While you’re sitting in the stands imploring your captain to stop yelling at Gyasi Zardes, when you’re lowering your head because your captain seems to be yelling at the soccer gods above in a fit of paranoid schizophrenia, when he’s charging at a defense doing his best to unlock a passing lane and even when he loses the ball, he’s winning. He’s energizing the team. He’s fighting harder and deeper than anyone else and it’s recognized. And in turn he’s pushing, he’s leading by example, and he’s coercing a single, tiny-yet-significant ounce of extra oomph from his team.
He demands perfection and anything short of that is failure. Failure as a team. Failure as an organization. Failure as a coach and mentor. But most importantly it’s failure as a man.
“One thing I did say to few of the players was that we don’t get any points for this game. So it’s an embarrassment because we are the LA Galaxy and the score doesn’t reflect how good of a team that we are.”
That failure is personal. It’s as if he’s promised everyone who’s ever watched a single game that he’ll win. When his team – and there is no doubt this is his team – when his team doesn’t live up to the high standard he’s set, he feels it. He’s angry. He’s short. He’s terse. He’s unapologetic in his disapproval of their effort. He will do better, even when he’s not the one to blame. He’ll ensure that the team will do better. The coach will do better. The fans – that’s right, you – you will do better. He has that ability.
He’s never injured in his mind. If he can walk, he can play. It takes convincing to keep him out. Hamstrings, ankles, knees, knocks, bruises and bumps bother him, but his pride is in being ready for the whistle. Ready for the next game. His body may try to get in the way but his mind pushes that away.
“Honestly, I felt awful before the game. Bad back for the last two days. Bad hamstring. I wasn’t feeling great until the game started moving.”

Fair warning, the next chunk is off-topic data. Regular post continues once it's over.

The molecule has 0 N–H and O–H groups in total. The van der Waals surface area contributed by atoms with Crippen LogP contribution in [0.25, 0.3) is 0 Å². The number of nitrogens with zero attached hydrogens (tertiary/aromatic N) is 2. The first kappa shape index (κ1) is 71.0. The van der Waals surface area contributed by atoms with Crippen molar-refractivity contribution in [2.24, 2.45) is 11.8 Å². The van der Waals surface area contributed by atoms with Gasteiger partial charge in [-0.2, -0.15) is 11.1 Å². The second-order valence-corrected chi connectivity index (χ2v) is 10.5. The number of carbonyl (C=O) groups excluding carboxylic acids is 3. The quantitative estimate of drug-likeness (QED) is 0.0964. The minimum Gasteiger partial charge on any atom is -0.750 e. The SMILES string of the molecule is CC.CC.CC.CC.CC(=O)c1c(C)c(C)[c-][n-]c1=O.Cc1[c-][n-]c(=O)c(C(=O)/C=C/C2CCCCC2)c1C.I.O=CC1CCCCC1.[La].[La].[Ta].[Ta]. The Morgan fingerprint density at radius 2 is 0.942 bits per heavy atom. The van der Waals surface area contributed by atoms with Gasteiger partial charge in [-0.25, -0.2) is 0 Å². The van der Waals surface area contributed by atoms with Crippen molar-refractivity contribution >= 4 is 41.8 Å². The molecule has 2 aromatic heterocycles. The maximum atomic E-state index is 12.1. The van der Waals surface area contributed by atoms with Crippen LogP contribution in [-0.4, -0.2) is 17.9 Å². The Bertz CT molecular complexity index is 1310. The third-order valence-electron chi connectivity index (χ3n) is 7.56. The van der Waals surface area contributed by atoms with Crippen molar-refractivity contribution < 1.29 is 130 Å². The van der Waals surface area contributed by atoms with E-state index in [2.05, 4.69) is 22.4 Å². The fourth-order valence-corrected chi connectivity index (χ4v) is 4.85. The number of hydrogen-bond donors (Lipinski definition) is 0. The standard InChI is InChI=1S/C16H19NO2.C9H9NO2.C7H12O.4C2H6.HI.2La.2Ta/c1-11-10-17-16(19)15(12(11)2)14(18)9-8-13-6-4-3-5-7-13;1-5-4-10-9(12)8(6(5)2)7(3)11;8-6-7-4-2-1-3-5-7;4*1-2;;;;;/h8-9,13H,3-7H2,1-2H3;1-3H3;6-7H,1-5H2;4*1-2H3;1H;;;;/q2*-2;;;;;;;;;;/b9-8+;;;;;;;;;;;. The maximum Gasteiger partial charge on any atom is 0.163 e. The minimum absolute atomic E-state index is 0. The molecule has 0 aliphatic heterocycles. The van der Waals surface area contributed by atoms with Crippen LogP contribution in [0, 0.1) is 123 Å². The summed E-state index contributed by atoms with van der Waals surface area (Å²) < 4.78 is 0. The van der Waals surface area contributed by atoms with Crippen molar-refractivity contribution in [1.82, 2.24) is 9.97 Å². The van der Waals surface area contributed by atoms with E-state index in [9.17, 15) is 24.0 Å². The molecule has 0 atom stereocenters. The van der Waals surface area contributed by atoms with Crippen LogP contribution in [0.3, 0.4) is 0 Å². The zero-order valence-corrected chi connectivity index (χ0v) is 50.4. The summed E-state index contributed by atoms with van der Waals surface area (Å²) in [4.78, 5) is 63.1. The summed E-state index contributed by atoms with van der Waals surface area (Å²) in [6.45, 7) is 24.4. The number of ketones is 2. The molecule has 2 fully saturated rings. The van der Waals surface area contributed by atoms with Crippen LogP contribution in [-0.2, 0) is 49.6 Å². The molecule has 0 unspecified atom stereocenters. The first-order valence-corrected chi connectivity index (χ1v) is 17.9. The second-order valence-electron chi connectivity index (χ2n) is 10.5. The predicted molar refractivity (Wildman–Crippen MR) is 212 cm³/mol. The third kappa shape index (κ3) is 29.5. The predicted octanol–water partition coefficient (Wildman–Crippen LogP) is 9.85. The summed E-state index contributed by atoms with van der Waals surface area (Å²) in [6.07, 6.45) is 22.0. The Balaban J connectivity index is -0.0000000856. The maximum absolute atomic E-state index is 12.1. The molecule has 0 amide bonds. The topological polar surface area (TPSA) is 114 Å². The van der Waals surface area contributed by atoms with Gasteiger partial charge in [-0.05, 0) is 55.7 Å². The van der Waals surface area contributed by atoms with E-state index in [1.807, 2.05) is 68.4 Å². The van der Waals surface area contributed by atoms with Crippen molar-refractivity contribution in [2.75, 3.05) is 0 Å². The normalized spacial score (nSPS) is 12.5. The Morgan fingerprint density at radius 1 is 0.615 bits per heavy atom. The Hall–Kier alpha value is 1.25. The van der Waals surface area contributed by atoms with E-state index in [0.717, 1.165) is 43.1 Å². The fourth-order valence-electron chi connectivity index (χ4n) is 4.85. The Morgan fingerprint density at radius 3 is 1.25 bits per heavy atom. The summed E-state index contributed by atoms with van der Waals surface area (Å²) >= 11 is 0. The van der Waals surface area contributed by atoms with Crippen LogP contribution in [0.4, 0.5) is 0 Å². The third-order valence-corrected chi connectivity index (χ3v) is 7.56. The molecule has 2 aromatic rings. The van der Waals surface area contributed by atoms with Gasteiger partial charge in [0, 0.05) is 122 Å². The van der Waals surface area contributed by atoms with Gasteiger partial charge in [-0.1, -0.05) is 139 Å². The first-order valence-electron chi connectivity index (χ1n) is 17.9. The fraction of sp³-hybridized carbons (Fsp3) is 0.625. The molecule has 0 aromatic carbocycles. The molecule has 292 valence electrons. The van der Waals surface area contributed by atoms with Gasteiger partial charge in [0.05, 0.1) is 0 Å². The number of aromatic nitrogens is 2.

When you argue that he’s shouldn’t be the captain of the team, I understand. When you argue that he’s a complainer, a whiner, that he never shuts up on the field, I can see your point of view. But just spend more than ten minutes talking to the man from Tallaght, South Dublin, and you’ll realize how wrong you were. You’ll see the motivation to win in his eyes. You’ll hear the pride in his voice and you’ll see the dedication in his heart to never giving less than everything.
His name, as you’ve guessed, is Robert David Keane, and his importance to your team is everything. Without him your team would be lacking. They’d be less as an organization, and you’d be less of a supporter. He is hope, skill, professionalism, and purpose wrapped into a single compact package. He is the will to win; the joy of victory and undesirable defeat. He is also a man whose unrelenting pursuit of winning draws a blueprint for anyone trying to succeed at anything. To your team, there is no more important man. The importantance of being Robbie Keane? It’s unequaled and unmatched by any other player on the LA Galaxy.